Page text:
creative magic

One of the things I love about creativity is the magic inherent in every creative act; it’s one of the reasons creativity never gets old.

For me, there is a difference between the mystical and magical. Mystical is unapproachable, indefinite, confusing. Magical, on the other hand, is wonderful, amazing, awe-inspiring and fun. They are both strange, but for different reasons. These aren’t opposites, but they can be at odds.

It’s easy to relegate creativity and those who practice it to the mystical side of the spectrum, to believe only the elite can obtain it—that it must be earned in some way no one quite understands. But I see a different side to it. I see sparks of magic every time someone dares to be creative, like something from Harry Potter but with no Muggles and a more balanced and robust magic system.

To be clear, I’m not talking about witchcraft, spellbinding or similar practices, but something deeper, the same magic with which the world was made, the same which flows in each person and allows us to see a thing and call it beautiful, to be stirred deep in our souls—beyond the grasp of mere words.

The sweet thing is, no one owns this magic, it’s available to everyone. Sure, there are self-proclaimed watchdogs, people in suits who own big companies, make labels or give out awards. They’ve had their day, but the doors they guarded are blown wide open, I think this is for the best. Not to say the curators aren’t important. I think they’re even more important now, with such a flood of creative content available. The difference is it’s not just about the money and those with the money don’t get to make all the big decisions on what is and isn’t creative.

I recently heard an interview with the lead singer of The Flaming Lips. He talked about how much their process has changed over the years, gotten easier because of all the great audio tools available. But he also admitted they still don’t really know what they’re doing, despite all their experience making albums. The process may be faster for them, and smoother, but they’re figuring it out just as much as anyone else every time they begin a song.

I found this inspirational: no one gets to tell you the right or wrong way to be a creative because no one really knows for sure, it’s just an ongoing wonderful journey. The professionals are still figuring it out and novices discover new methods all the time.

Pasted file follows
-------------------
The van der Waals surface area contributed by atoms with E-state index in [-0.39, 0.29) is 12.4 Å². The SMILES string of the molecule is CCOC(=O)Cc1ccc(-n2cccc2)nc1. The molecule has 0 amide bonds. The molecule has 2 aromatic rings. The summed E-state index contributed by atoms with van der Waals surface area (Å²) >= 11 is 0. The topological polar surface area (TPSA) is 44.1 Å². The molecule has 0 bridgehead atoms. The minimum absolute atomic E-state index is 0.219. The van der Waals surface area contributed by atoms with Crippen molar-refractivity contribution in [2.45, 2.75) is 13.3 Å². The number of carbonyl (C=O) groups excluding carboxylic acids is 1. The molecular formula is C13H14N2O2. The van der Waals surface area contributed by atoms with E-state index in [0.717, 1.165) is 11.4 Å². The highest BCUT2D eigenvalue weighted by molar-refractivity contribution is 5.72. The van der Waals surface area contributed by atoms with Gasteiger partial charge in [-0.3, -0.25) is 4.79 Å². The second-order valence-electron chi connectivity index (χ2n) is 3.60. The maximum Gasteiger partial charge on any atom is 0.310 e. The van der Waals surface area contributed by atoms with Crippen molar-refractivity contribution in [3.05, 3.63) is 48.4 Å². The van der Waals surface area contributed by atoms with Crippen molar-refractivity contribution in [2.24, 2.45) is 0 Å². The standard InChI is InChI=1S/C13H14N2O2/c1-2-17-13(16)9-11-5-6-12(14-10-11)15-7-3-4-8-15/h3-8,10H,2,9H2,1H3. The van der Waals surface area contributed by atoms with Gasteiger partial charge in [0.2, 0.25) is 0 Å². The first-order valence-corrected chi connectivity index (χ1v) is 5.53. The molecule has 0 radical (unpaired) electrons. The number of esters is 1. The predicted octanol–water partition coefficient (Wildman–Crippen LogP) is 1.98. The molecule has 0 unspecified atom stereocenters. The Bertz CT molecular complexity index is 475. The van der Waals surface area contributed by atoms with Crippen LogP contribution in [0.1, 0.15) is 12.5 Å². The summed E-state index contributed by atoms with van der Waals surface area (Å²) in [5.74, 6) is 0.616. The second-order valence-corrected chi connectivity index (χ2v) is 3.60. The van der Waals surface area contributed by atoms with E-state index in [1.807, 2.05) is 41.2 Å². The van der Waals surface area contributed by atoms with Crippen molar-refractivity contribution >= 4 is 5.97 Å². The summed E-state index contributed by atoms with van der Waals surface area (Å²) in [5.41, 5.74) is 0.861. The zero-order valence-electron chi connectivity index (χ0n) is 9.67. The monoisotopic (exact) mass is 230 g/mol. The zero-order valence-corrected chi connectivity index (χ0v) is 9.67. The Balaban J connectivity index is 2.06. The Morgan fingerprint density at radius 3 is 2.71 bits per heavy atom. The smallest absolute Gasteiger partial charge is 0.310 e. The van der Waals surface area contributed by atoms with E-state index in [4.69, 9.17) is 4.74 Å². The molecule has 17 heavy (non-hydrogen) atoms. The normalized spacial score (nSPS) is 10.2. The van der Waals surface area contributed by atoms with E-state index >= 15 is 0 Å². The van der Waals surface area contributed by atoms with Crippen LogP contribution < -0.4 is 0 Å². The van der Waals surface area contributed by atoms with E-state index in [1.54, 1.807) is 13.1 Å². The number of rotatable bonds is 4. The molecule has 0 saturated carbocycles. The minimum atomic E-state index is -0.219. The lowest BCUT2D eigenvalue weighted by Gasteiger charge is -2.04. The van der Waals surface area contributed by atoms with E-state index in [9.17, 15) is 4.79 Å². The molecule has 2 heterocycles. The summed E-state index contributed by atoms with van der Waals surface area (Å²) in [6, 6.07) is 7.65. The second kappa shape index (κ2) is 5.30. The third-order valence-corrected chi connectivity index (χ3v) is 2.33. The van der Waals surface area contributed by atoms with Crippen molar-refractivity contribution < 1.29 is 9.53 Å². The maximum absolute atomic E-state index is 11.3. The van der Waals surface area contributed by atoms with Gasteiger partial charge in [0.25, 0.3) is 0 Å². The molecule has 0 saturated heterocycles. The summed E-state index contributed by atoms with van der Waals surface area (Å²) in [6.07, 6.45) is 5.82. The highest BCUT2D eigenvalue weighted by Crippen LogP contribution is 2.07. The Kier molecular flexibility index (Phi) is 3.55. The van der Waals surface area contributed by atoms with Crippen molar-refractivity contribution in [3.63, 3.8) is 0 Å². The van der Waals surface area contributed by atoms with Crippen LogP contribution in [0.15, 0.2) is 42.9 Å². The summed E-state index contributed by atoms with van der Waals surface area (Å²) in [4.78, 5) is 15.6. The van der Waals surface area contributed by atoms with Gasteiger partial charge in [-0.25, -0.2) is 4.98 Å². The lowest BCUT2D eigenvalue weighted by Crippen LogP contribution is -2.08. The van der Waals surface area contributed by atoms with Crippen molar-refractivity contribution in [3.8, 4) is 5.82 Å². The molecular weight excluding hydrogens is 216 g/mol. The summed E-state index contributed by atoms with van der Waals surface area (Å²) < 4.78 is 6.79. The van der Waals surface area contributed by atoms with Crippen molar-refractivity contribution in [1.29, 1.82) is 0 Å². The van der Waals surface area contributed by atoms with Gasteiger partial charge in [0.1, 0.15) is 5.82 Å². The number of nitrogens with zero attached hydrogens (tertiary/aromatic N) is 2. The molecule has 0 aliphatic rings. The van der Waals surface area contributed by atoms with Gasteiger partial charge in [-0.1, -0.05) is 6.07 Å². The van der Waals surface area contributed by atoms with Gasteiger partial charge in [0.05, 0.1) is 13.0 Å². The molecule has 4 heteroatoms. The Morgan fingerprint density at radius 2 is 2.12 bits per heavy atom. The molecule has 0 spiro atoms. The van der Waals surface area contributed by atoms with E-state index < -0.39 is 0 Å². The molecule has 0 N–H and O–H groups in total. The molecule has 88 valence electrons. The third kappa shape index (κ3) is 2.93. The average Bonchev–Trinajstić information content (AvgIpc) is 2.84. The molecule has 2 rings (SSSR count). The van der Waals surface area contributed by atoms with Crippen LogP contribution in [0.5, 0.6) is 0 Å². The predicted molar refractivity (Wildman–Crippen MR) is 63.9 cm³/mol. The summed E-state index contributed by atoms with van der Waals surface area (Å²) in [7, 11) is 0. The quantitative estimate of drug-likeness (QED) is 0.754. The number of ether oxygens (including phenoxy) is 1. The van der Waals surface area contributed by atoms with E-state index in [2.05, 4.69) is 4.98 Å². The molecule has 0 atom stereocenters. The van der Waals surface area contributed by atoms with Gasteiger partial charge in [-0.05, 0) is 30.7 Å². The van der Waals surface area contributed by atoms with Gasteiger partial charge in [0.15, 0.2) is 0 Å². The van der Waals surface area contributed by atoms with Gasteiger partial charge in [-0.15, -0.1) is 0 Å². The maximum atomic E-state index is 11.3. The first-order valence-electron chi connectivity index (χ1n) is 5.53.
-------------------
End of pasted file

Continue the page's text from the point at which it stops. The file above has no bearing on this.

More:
Sure, you can get some great advice from people who have been there before, but they’re all still learning how the magic works the same way you are. It’s a magic that’s always there but always changing. Creative accomplishment, like tomorrow, is guaranteed to no one and those who had it might not always keep it. It takes effort every time and the moment we stop putting in the effort, we lose our grasp.

With the tools and technology available today, the bar to entry is low. It’s become very easy to make something wonderful and share it with the public. On the downside, it’s also easy to make junk and give it to a lot of people, which makes people more skeptical. This is why we need the curators. But the junk inevitably floats to the bottom and the creamiest of crops rise to the top.

So what am I trying to say in this half-crazed ramble? Perhaps, like a winged granny, I'm off my rocker, but I can't help being a little squirrely here—I'm just nuts about creativity and its endless possibilities. Here, I suppose, is my roundabout point: take time to enjoy the creative process, be open to new discoveries and stand back in wonder at the magic of it all.


Creatively yours,

A.P. Lambert


Hey Creatives, do you think of creativity as more magical or mystical, or is it something you approach with logic and reason? Let us know in the comments below.

A.P. Lambert

A. P. Lambert is an author and creative professional who helps other creative entrepreneurs achieve more and find purpose in their work.